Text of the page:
The Wesley Foundation is the campus ministry of the United Methodist Church and Cullowhee UMC. It is approaching its 75th anniversary of work with the students of Western Carolina University. The ministry and students have been a champion for civil rights, social justice, and loving their neighbor during regular days and during many times of trial and tribulation throughout our country’s turbulent 20th and 21st century history.

Now we face new adversity that comes from within our own denomination. Let it be known that we will continue to be the same welcoming body of Christians where every person who comes to this place is welcomed, loved, and honored similarly. Every person will be valued for being a child of God. Considering full equality and inclusion; EVERYONE will have opportunities to grow closer to God through worship, study, and prayer, enjoy the fellowship of other students and church members, and contribute to their community and ministry. The Wesley Foundation has been and always will remain a campus ministry for ALL students.

Jay Hinton, Campus Minister/Director


I was not prepared for the shock and grief I would feel or the ripple effective of heart brokenness and suffering of my brothers and sisters after General Conference voted, by a slim margin, to uphold the Traditional Plan and to more strictly enforce church law. For months prior I had been in dialogue with my church family and my fellow colleagues who, while from different walks of life with different views on human sexuality, were committed to a united way forward that would allow every person to be a part of God’s big, messy family. It is what we have been hoping and praying for, but the institutional church voted for a way that has instead sown deep pain and deep division. When one part of our body suffers, we all suffer, too (1 Cor 12:26).

Yet in the midst of so much profound suffering, I am grateful that this vote does not define who we choose to be as the Body of Christ in Cullowhee. My prayer for all of us is that we can move forward as one family who will continue to love outside of the bounds and that all people – LGBTQIA+ persons, people who fall across the traditionalist-progressive continuum, people of every color and place of origin and creed and affiliation – can come find a home amongst us. Jesus has called us to love our neighbors, and that is exactly what we’ll continue to do. It is now more important than ever for us to faithfully witness to the Good News of the gospel and to continue working hard, as a unified body, to build up the Kingdom of God on earth.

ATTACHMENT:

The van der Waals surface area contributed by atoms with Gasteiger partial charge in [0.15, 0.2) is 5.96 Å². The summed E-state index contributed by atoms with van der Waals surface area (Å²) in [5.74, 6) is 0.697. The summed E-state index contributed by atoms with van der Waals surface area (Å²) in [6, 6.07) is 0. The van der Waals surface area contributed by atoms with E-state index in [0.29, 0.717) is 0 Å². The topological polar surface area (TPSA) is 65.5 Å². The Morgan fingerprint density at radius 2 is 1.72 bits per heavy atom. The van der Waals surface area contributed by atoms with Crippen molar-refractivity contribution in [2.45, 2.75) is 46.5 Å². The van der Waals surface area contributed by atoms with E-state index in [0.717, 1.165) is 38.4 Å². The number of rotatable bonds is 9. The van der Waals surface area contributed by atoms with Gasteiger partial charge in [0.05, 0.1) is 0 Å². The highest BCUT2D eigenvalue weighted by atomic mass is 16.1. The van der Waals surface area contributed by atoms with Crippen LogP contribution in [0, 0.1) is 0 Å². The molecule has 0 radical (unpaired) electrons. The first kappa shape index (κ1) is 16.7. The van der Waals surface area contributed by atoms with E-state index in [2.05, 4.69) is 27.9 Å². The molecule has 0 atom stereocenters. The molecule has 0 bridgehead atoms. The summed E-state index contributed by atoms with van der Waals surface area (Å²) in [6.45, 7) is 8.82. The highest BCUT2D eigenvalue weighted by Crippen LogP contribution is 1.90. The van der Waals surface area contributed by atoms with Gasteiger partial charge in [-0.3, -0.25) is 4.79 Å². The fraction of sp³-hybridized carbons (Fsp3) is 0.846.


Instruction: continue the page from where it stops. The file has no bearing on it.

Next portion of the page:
As we grieve this decision and stand uncertain of the future of our United Methodist Church, who will continue to debate this vote and will come together again as a global voting body in 2020, may we find hope in God’s promise that love wins in the end.

Peace, Julia Trantham, Pastor


Friends: (ALL friends!)

Right now, the United Methodist Church is trying to find it’s way after a General Conference vote hardening language against LGBTQ+ persons.   I regret the harm and pain that this action has brought to all of you.

At Cullowhee UMC we are carefully trying to plot our course so we can continue to be a place where ALL people can be a part of God’s family.

Right now, please know that I believe that the General Conference Resolution is incompatible with Christian teaching.   There are thousands of us working hard to set this right.

I have always been grateful that Jesus did not seem to be selective about helping and welcoming people.   In fact, he was pretty reckless with his love.  I thank God for that.

David Reeves, Pastor